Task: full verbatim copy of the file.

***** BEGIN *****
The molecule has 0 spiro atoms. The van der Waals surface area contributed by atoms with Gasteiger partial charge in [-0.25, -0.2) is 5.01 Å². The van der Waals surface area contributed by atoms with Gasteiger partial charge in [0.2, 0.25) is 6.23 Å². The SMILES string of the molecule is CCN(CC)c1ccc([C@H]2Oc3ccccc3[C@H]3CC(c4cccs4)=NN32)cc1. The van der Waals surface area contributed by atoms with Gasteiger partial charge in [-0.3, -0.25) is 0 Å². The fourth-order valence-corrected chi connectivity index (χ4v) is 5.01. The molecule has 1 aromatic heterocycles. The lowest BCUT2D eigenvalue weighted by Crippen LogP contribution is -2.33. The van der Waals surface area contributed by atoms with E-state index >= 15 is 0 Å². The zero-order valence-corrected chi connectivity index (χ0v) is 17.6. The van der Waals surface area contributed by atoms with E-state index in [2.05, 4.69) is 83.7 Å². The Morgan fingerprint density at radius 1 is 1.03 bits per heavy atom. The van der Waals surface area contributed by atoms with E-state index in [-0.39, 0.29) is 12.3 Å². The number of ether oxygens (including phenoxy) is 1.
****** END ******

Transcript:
The molecule has 0 spiro atoms. The van der Waals surface area contributed by atoms with Gasteiger partial charge in [-0.25, -0.2) is 5.01 Å². The van der Waals surface area contributed by atoms with Gasteiger partial charge in [0.2, 0.25) is 6.23 Å². The SMILES string of the molecule is CCN(CC)c1ccc([C@H]2Oc3ccccc3[C@H]3CC(c4cccs4)=NN32)cc1. The van der Waals surface area contributed by atoms with Gasteiger partial charge in [-0.3, -0.25) is 0 Å². The fourth-order valence-corrected chi connectivity index (χ4v) is 5.01. The molecule has 1 aromatic heterocycles. The lowest BCUT2D eigenvalue weighted by Crippen LogP contribution is -2.33. The van der Waals surface area contributed by atoms with E-state index >= 15 is 0 Å². The zero-order valence-corrected chi connectivity index (χ0v) is 17.6. The van der Waals surface area contributed by atoms with E-state index in [2.05, 4.69) is 83.7 Å². The Morgan fingerprint density at radius 1 is 1.03 bits per heavy atom. The van der Waals surface area contributed by atoms with E-state index in [-0.39, 0.29) is 12.3 Å². The number of ether oxygens (including phenoxy) is 1.